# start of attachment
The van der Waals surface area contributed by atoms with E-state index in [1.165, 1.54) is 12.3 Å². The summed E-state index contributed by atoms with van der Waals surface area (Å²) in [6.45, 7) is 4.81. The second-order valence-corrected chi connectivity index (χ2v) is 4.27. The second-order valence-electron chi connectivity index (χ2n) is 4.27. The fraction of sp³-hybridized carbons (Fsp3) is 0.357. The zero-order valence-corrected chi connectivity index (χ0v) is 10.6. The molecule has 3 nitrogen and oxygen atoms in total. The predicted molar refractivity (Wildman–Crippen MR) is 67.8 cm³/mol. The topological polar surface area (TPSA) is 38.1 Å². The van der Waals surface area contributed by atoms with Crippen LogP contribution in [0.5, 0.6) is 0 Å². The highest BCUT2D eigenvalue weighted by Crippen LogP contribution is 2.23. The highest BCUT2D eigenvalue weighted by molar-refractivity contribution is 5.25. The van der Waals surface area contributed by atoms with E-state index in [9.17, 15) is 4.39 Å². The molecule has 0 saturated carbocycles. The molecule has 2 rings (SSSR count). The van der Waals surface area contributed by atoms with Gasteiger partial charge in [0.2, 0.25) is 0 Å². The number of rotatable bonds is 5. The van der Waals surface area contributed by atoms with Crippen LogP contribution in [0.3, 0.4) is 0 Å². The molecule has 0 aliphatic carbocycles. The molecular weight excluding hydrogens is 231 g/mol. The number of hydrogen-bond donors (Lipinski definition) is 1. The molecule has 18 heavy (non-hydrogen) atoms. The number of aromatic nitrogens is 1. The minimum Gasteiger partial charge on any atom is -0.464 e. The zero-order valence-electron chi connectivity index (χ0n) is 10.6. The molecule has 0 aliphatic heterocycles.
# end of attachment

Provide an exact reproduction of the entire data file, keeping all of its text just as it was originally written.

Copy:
The van der Waals surface area contributed by atoms with E-state index in [1.165, 1.54) is 12.3 Å². The summed E-state index contributed by atoms with van der Waals surface area (Å²) in [6.45, 7) is 4.81. The second-order valence-corrected chi connectivity index (χ2v) is 4.27. The second-order valence-electron chi connectivity index (χ2n) is 4.27. The fraction of sp³-hybridized carbons (Fsp3) is 0.357. The zero-order valence-corrected chi connectivity index (χ0v) is 10.6. The molecule has 3 nitrogen and oxygen atoms in total. The predicted molar refractivity (Wildman–Crippen MR) is 67.8 cm³/mol. The topological polar surface area (TPSA) is 38.1 Å². The van der Waals surface area contributed by atoms with Crippen LogP contribution in [0.5, 0.6) is 0 Å². The highest BCUT2D eigenvalue weighted by Crippen LogP contribution is 2.23. The highest BCUT2D eigenvalue weighted by molar-refractivity contribution is 5.25. The van der Waals surface area contributed by atoms with E-state index in [9.17, 15) is 4.39 Å². The molecule has 0 saturated carbocycles. The molecule has 2 rings (SSSR count). The van der Waals surface area contributed by atoms with Gasteiger partial charge in [0.2, 0.25) is 0 Å². The number of rotatable bonds is 5. The van der Waals surface area contributed by atoms with Crippen LogP contribution in [0.3, 0.4) is 0 Å². The molecule has 0 aliphatic carbocycles. The molecular weight excluding hydrogens is 231 g/mol. The number of hydrogen-bond donors (Lipinski definition) is 1. The molecule has 18 heavy (non-hydrogen) atoms. The number of aromatic nitrogens is 1. The minimum Gasteiger partial charge on any atom is -0.464 e. The zero-order valence-electron chi connectivity index (χ0n) is 10.6. The molecule has 0 aliphatic heterocycles.